Nursing Birth

One Labor & Delivery Nurse’s View From the Inside

The Ol’ Bait and Switch, OR Finding Out Your OB Has Been Leading You On October 21, 2009

Submitted on 2009/10/20 at 3:24pm

Comment under: Urgent Message from ICAN! Please Spread the Word!!

Dear Nursing Birth,


I’m a day short of 35 weeks pregnant today and went in for an OB appointment this morning. My doctor said that if I don’t go into labor on my own in my 39th week that (depending on how much and if my cervix is dilated) she might put me on pitocin- although she did say that “they don’t induce labor for VBAC patients”. But that they won’t let me go to 40 weeks, and that by 40 weeks they will have to schedule another c-section for me. (I live in Cedar Falls, IA)


I am shocked and angry! First of all- since when is 40 weeks, too late? My OB says it’s not wise to go to beyond 40 weeks due to increased risk of uterine rupture. But this just sounds like B.S. to me!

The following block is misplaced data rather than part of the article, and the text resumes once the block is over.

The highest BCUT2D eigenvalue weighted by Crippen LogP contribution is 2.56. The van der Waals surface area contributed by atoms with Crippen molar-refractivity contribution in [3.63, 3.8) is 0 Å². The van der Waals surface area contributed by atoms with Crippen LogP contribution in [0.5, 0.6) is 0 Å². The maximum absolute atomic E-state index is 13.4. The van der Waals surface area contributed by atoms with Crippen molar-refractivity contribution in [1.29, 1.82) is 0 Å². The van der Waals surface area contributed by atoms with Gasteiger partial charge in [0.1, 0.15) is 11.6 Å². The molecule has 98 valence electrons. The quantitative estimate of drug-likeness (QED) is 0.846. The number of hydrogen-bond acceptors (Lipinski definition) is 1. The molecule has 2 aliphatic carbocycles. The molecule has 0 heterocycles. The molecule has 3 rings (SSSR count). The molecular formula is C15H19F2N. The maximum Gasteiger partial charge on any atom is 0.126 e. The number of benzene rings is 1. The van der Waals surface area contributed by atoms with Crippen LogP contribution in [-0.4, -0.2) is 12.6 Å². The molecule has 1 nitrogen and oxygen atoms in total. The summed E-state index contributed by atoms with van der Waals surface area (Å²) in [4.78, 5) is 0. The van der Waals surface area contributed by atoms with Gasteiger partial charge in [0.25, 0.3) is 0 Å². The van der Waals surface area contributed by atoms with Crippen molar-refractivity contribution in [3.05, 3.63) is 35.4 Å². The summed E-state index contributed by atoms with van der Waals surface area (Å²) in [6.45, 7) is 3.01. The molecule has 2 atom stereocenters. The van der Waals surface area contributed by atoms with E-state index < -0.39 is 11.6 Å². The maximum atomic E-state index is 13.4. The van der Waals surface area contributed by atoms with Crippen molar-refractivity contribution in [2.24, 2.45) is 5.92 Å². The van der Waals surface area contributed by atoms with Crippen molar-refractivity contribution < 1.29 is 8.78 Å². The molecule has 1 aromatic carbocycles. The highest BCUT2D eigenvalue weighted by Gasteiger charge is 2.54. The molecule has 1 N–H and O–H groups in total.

And how does the doc get away with not telling me something important like this until NOW? Unbelievable!!  My doctor and I have already gone through my birth plan, line by line, because I want as few interventions as possible and no drugs, seeking a natural vaginal childbirth. I’ve taken 12 weeks of Bradley method birth classes to help my husband and I be better prepared this time.  I also have a fantastic, knowledgeable, and supportive doula. But I can’t believe what a fight it is to have a VBAC!


If I had known sooner that this was the doctor/hospital policy for VBAC, I probably would have gone somewhere else. Since it’s so late in the game now, I’m probably going to stick it out. I don’t have to do anything they say, I can always stay at home and come in when I’m ready, and that will be after I am already in deep labor on my own.


I was just wondering if perhaps this reflects a change in my hospital’s policy for managing VBAC? One of the other OB’s I met with at the hospital said that after a high maintenance VBAC patient a few months ago (who also insisted on a natural vaginal childbirth, and did it, but most of the hospital staff were very unhappy dealing with this patient…?) that the hospital is reviewing whether to allow VBAC at all. I’m probably not helping the situation by openly trying to avoid their planned interventions. I KNOW I’m required to have continuous electronic fetal monitoring… but I’ve also been told that my labor has to be pretty much “text book” regarding continuous dilation of my cervix, and of course no tolerance for fetal distress…or else!